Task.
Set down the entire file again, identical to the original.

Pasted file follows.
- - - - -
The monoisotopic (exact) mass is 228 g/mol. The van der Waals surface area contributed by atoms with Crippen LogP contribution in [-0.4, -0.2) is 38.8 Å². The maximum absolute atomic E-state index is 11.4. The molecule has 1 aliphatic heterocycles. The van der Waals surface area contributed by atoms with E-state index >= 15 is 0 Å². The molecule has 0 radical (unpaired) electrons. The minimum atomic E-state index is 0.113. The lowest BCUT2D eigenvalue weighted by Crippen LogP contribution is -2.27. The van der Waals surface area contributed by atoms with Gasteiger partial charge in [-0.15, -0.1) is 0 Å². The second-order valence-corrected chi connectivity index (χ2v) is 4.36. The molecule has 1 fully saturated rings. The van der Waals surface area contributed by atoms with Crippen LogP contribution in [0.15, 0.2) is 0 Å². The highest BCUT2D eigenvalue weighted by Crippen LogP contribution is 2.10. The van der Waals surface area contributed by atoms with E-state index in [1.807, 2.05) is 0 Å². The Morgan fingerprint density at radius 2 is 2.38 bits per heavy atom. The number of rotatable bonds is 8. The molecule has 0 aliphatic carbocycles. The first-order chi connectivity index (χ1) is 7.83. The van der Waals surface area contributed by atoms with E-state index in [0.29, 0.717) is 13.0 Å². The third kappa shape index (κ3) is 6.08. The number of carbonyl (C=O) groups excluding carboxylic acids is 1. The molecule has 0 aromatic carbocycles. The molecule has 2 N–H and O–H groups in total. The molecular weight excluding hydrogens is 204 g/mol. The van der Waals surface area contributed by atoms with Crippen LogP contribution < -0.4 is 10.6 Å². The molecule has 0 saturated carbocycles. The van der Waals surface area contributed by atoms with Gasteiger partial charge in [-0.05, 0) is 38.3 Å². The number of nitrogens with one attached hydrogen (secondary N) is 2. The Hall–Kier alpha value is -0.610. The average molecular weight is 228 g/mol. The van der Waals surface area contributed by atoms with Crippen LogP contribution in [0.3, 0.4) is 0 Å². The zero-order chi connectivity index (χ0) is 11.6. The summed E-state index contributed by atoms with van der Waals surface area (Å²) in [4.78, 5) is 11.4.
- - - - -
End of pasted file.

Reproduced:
The monoisotopic (exact) mass is 228 g/mol. The van der Waals surface area contributed by atoms with Crippen LogP contribution in [-0.4, -0.2) is 38.8 Å². The maximum absolute atomic E-state index is 11.4. The molecule has 1 aliphatic heterocycles. The van der Waals surface area contributed by atoms with E-state index >= 15 is 0 Å². The molecule has 0 radical (unpaired) electrons. The minimum atomic E-state index is 0.113. The lowest BCUT2D eigenvalue weighted by Crippen LogP contribution is -2.27. The van der Waals surface area contributed by atoms with Gasteiger partial charge in [-0.15, -0.1) is 0 Å². The second-order valence-corrected chi connectivity index (χ2v) is 4.36. The molecule has 1 fully saturated rings. The van der Waals surface area contributed by atoms with Crippen LogP contribution in [0.15, 0.2) is 0 Å². The highest BCUT2D eigenvalue weighted by Crippen LogP contribution is 2.10. The van der Waals surface area contributed by atoms with E-state index in [1.807, 2.05) is 0 Å². The Morgan fingerprint density at radius 2 is 2.38 bits per heavy atom. The number of rotatable bonds is 8. The molecule has 0 aliphatic carbocycles. The first-order chi connectivity index (χ1) is 7.83. The van der Waals surface area contributed by atoms with E-state index in [0.29, 0.717) is 13.0 Å². The third kappa shape index (κ3) is 6.08. The number of carbonyl (C=O) groups excluding carboxylic acids is 1. The molecule has 0 aromatic carbocycles. The molecule has 2 N–H and O–H groups in total. The molecular weight excluding hydrogens is 204 g/mol. The van der Waals surface area contributed by atoms with Crippen LogP contribution < -0.4 is 10.6 Å². The molecule has 0 saturated carbocycles. The van der Waals surface area contributed by atoms with Gasteiger partial charge in [-0.05, 0) is 38.3 Å². The number of nitrogens with one attached hydrogen (secondary N) is 2. The Hall–Kier alpha value is -0.610. The average molecular weight is 228 g/mol. The van der Waals surface area contributed by atoms with Crippen LogP contribution in [0.3, 0.4) is 0 Å². The zero-order chi connectivity index (χ0) is 11.6. The summed E-state index contributed by atoms with van der Waals surface area (Å²) in [4.78, 5) is 11.4.